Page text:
12 May 16 25 Jan 18

Greece: 50,000 people stranded in refugee camps and detention centres following EU-Turkey deal

Almost a month after the signing of the EU-Turkey deal, the situation for refugees across Greece remains chaotic and inhumane. Around 50,000 people are stranded in appalling conditions in improvised camps and detention centres across the country. In what is becoming unbearable heat, many are unable to access the asylum system and are rapidly losing hope of joining their relatives or finding a place to live in peace.  

In Idomeni camp, Greece, thousands are stranded following the closure of the Balkans route to Europe. Violence from border police and smugglers has been erupting in the camps. Doctors Without Borders/Médecins Sans Frontières (MSF) teams are treating babies as young as six weeks old for exposure to tear gas and children are being treated for wounds from rubber bullets.

MSF teams are also dealing with the health consequences of long-term settlement in a camp which does not have adequate shelter, health or sanitation provisions. MSF is currently collaborating with national authorities to conduct an immunization campaign that will vaccinate children from preventable disease.

“Some of these children were born on European soil, others have been displaced for months — some for years — and most of them have not received all of the routine childhood vaccination that they need,” said Emmanuel Massart, MSF's field coordinator in Idomeni. “Europe has decided to stop thousands of people from moving through Greece, but did not properly plan to address their basic needs. This was a fully predictable crisis, caused by the deliberate neglect of European governments and institutions.” 

Terrible living conditions

The situation is not any better in Athens where, in spite of the relief brought by volunteers and local charities, basic living conditions are not being met. In Elliniko camp, there are around 4,000 refugees — mostly from Afghanistan — who started a hunger strike in protest of the camp’s dire living conditions. Police officers come to the Piraeus camp several times a day to persuade families to board buses and be taken to government-run camps until their papers come through. But many refuse, despite the risk of being evicted.

Once inside, it is not hard to see why people do not want to come to the camps. The offered services are still far from what is advertised in Piraeus. Near the Albanian border — in Ioannina city — the Katsikas government-run camp hosts 1,500 asylum seekers who spend their days in the heat and freeze at night. They sleep in tents without mattresses and have nothing but sheets to act as a barrier between their bodies and the cold, hard and rocky ground. A Greek army truck comes twice a day to distribute food and water. People spends their days avoiding snakes and scorpions, while starting camp fires to sterilize water in order to prevent their children from suffering from  diarrhea.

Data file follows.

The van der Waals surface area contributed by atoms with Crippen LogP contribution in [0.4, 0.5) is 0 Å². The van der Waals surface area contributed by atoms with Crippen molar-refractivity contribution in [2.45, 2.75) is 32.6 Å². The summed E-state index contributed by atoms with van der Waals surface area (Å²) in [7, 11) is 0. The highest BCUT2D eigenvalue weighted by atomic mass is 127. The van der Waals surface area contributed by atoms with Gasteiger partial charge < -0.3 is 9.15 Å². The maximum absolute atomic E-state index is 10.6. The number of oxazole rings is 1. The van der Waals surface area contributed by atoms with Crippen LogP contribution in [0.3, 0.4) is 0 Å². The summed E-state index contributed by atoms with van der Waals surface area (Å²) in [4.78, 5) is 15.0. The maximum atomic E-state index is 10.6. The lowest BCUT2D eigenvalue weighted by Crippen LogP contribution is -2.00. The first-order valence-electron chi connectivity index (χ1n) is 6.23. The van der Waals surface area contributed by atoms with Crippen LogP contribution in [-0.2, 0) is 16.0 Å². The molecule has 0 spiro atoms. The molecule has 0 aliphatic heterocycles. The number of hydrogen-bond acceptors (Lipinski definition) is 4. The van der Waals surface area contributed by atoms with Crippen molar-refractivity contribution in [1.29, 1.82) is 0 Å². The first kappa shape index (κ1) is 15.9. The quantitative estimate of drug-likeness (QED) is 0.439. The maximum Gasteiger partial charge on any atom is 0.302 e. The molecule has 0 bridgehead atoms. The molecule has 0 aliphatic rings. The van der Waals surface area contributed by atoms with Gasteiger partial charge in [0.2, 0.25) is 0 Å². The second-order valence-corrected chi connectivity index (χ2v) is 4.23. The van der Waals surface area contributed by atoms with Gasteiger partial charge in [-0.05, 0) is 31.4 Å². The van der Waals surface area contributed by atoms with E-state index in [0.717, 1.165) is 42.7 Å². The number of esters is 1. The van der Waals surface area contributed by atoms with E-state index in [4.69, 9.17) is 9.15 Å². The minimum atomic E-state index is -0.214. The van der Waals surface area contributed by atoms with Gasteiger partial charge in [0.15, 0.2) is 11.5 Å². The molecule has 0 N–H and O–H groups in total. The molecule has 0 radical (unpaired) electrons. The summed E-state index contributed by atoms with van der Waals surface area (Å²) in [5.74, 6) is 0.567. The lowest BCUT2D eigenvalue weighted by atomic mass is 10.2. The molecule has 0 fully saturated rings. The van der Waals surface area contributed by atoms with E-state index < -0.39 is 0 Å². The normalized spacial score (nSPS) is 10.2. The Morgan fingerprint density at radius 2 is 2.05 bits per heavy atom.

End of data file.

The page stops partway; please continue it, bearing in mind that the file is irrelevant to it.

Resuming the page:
“Maybe we are lucky because we are not stuck on the islands but we are not much better off than they are. We are also stuck here in this terrible place with no idea of how long we will live here and how we will survive,” said Khaled, a Yazidi man from Sinjar Mountains in Iraqi Kurdistan. "We did not expect to live like this in Europe. We came here to seek safety after ISIS had killed us, kidnapped and raped our women and exiled us. The whole world was watching our tragedy but no one did a thing to help my people.”

The Greek “prison” islands

On the shores of the Greek islands, thousands of people — the majority of whom fled wars in Syria, Iraq and Afghanistan —  are detained behind layers of razor wire. Following the hasty implementation of the EU-Turkey deal, men, women and children are locked up without charge, many beyond the maximum 25-day period. They are living in putrid spaces designed to temporarily host people for only a few days.

“The hotspot centre in Samos is currently at four times its intended capacity, conditions are miserable and tension is at breaking point,” said Julien Delozanne, field coordinator for MSF in Samos. “So little information is provided to those who are imprisoned here, they are unable to see what the future holds for them. As far as we understand, unaccompanied minors and other vulnerable people are excluded from the EU-Turkey deal and will not be sent back to Turkey, but still they are detained. The mismanagement and poor planning Europe is demonstrating in Samos is beyond belief.”

Meanwhile on Lesbos, those who have been detained for more than 25 days are allowed to move about on the island but are left with virtually no assistance. Families and unaccompanied minors are separated from single adult males but many vulnerable cases slip through the cracks and conditions in the camps remain well below acceptable standards. “In our projects all over Greece we are witnessing the consequences of inhumane policies that have left thousands of people stranded and forgotten without access to basic services or information,” says Stefano Argenziano, operations coordinator for MSF's migration projects. “European states and authorities have decided to make deterrence their only priority and give up on providing protection and assistance to these people despite their moral and legal responsibility to do so.”

{{{ labels.morehistories }}}